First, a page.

A taste of nostalgia

In Johor Baru, we have a coffeeshop culture where friends get together for a chat over a cup of brewed coffee in their favourite kopitiam or coffeeshop, at any time of day.

Poster with menu at entrance to
Hua Mui, a kopitiam that has been opened since 1946,
While coffee franchise chains and chic little cafes rapidly invaded the city, Hua Mui restaurant remains a favourite for fans of their coffee and cuisine.  Ask anyone who grew up in JB about Hua Mui and they will agree that this landmark double-storey kopitiam at the corner of Jalan Trus and Jalan Dhoby is a must-go destination when they are back in their hometown.

Opened in 1946 and originally run by the Chiang family, the early clientele at Hua Mui must have been mainly European government officers, their friends and families.  Its strategic location, just walking distance from the then State government administrative offices in the Sultan Ibrahim building, made Hua Mui a popular destination.  That’s because this Hainanese family-run coffeeshop had a menu of western and local cuisine that delighted generations of expatriates who were based in JB up to the early 1960s.

Hua Mui is a landmark at the corner of Jalan Trus
and Jalan Dhoby in the heart of old Johor Baru
At that time, restaurant air-conditioning was still rare and Hua Mui was cooled by natural ventilation through wide open doors and windows on two sides of the building.  As was the trend in those days, tables were designed in wooden booths that lined one wall upstairs while the dining hall was furnished by marble-top tables. When the European era was over, Hua Mui continued to attract a regular clientele of government officers, lawyers and bankers as their preferred place to dine and entertain.

The colonial charm in Hua Mui continues to be a magnet that still draws retirees and locals today.  So if you arrive at peak dining hours, don’t be surprised to find the place packed with diners enjoying their local brew, breakfast or lunch.  While the management may have changed and the menu redesigned into a café concept, traditional fare like local coffee, kaya toast, soft-boiled eggs, Hainanese chicken chop and stir-fried rice and noodles, are keeping a loyal clientele coming back for more.

It Roo Cafe is renowned for its Chicken Chop!
As new generations are exploring the heart of old JB, they are introduced to the charm of the Hua Mui experience.  For a start, it is probably the only double-storey traditional kopitiam in the city.  What a thrill it is to climb the wooden staircase – which creaks with every step – with its wooden banister, worn smooth by thousands of diners who have trekked up and down these very same stairs!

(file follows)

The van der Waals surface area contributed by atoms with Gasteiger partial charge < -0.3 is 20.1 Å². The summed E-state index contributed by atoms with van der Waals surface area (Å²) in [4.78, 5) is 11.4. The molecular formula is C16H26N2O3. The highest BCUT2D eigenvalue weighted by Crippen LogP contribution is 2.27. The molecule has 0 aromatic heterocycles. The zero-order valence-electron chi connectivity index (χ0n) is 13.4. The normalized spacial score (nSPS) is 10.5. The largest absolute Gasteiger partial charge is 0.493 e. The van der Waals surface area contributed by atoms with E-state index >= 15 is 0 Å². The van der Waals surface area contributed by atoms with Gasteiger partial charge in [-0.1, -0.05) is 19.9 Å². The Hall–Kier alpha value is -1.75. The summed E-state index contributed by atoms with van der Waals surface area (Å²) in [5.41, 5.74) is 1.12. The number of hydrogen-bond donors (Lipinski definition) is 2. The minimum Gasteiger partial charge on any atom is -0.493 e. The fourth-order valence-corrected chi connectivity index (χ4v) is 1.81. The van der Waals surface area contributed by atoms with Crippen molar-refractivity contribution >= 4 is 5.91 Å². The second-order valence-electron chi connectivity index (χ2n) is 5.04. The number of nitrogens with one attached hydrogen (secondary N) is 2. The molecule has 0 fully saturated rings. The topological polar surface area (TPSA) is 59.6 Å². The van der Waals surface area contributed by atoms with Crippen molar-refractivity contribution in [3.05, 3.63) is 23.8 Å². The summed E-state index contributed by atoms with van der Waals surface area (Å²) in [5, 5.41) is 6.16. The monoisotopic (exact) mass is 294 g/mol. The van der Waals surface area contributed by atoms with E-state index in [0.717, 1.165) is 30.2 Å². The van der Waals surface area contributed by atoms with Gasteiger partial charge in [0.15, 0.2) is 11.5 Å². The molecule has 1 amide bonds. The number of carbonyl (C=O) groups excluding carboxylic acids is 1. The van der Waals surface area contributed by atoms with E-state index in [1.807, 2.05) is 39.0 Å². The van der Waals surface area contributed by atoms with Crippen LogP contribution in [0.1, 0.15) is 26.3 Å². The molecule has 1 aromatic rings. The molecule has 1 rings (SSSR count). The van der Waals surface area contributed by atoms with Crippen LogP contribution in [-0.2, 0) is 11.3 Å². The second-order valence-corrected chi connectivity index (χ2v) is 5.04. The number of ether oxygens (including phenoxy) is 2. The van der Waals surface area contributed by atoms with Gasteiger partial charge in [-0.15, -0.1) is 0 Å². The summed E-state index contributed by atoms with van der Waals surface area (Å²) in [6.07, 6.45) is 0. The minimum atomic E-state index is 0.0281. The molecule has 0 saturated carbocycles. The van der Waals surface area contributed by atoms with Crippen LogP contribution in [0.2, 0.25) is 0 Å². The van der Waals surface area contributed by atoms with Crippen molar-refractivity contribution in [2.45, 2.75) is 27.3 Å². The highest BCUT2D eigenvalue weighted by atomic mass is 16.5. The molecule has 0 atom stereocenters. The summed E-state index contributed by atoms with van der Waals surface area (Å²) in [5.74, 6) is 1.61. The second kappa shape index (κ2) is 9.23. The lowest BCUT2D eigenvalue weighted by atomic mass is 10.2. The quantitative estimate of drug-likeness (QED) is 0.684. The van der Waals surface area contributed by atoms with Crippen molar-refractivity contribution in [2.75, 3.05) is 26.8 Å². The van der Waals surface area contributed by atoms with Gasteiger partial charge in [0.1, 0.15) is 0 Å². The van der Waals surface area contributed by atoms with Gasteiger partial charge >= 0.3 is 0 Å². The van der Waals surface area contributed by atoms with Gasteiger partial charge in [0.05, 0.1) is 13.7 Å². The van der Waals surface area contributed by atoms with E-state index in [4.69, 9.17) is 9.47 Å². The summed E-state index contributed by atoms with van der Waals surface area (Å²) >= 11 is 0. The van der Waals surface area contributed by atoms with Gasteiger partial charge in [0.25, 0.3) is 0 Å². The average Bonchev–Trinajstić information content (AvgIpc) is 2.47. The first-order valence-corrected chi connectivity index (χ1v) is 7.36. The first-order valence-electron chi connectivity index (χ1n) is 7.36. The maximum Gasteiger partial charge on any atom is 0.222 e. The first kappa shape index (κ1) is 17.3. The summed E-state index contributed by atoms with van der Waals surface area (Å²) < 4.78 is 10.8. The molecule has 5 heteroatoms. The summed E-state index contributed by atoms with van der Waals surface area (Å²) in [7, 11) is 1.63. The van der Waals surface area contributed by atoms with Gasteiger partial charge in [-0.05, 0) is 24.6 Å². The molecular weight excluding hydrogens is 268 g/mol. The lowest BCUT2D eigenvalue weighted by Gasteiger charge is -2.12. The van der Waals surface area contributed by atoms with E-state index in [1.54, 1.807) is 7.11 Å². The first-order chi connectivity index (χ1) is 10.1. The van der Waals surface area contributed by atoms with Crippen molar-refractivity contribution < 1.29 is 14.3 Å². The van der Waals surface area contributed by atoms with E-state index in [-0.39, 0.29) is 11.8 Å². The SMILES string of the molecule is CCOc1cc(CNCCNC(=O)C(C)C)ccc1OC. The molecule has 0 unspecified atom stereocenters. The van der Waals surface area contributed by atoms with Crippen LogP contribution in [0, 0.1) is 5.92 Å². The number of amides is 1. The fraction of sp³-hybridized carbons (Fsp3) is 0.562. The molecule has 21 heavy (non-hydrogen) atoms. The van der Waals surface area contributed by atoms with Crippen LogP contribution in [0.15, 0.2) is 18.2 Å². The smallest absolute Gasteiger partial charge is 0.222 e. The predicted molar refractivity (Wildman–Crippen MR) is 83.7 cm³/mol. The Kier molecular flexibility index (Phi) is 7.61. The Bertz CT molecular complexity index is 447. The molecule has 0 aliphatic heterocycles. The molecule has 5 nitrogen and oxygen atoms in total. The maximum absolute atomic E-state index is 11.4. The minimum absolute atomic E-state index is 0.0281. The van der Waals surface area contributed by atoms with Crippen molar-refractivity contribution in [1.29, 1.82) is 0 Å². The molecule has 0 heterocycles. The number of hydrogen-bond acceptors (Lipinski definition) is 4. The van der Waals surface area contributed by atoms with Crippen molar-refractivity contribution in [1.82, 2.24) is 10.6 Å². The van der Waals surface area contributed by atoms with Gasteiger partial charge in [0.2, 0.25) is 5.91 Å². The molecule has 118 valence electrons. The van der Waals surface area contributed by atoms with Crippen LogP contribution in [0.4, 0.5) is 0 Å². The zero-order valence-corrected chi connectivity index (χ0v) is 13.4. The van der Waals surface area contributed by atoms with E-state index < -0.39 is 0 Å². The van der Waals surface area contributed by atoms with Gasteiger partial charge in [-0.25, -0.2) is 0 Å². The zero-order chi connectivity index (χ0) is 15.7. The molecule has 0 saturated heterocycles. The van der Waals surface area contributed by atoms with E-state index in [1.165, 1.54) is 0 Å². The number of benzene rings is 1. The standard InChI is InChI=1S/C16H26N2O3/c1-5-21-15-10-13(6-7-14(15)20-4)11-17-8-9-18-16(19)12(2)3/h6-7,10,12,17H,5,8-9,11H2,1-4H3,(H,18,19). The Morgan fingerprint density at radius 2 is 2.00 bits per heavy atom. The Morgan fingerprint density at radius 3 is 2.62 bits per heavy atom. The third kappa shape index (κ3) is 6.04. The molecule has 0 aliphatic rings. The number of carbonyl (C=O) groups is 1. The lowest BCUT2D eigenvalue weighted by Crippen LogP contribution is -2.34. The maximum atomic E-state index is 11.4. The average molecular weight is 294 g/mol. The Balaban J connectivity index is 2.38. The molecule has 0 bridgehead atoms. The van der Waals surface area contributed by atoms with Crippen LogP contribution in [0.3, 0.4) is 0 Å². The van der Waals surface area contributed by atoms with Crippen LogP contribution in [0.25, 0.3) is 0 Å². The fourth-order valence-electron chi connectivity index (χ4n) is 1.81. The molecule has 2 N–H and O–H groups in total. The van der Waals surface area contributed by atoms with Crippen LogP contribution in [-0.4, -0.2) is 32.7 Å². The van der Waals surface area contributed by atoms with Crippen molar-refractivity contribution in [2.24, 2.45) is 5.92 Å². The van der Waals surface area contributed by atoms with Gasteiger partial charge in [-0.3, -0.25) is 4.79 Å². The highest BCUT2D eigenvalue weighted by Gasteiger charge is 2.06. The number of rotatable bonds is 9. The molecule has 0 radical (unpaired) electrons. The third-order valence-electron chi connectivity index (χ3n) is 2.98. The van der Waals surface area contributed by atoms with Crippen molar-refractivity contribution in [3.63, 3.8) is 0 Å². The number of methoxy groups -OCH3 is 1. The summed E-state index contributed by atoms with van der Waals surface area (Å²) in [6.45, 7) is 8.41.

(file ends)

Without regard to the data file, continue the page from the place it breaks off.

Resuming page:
Another distinctive feature in Hua Mui must be its dumbwaiter that conveniently lifts and lowers dishes through an air-well between the two levels.  You can take a peek at this useful contraption from the upper level as it lowers into a concealed section downstairs.

A serving of grilled, boneless Chicken Chop at It Roo Cafe
The nostalgic charm of a traditional kopitiam-turned-café continues a few steps up Jalan Dhoby at It Roo Café which in 2003, earned the enviable reputation for serving the Best Chicken Chop in Town.  Opened in 1961 at the corner of Jalan Dhoby and Jalan Pahang, this cosy café can be a tad claustrophobic even if you don’t mind sitting back-to-back with other diners.  But there is also an outdoor section for alfresco dining.

Their classic Hainanese Chicken Chop was then considered a sophisticated meal that met the taste of European diners who were in search of good western cuisine here.  The tender, boneless Chicken Chop is offered in a choice of either fried or grilled, topped with mushroom or black-pepper sauce, served with a side of fried potatoes wedges and coleslaw.

The tight squeeze in It Roo Cafe does not deter regulars
who are after a taste of nostalgia here!
Their own-recipe sauces are uniquely tasty and even the black-pepper sauce is not too spicy for youngsters to enjoy.  If you are a fan of potatoes, here you can taste its fluffy flavour, are cut from fresh potatoes and prepared in traditional methods, handed down from Hainanese cooks of a bygone era.

Now there may be other cafés in the city that serve good chicken chop but these two familiar outlets – Hua Mui and It Roo – remain the first choice of locals who are firm fans of their food.  Maybe it’s not just about the food but the whole experience of coming home to a taste of nostalgia in the heart of Johor Baru.

Restoran Hua Mui, No. 131 Jalan Trus, Johor Baru, is open daily from 8am to 6pm while It Roo Café, No. 17 Jalan Dhoby, Johor Baru, is open daily from 11am to 10pm.
Both restaurants use ingredients sourced from Halal suppliers.

A version of this was published in TheIskandarian.com on 19 April 2016

Next exciting episode: Discovering Jalan Dhoby

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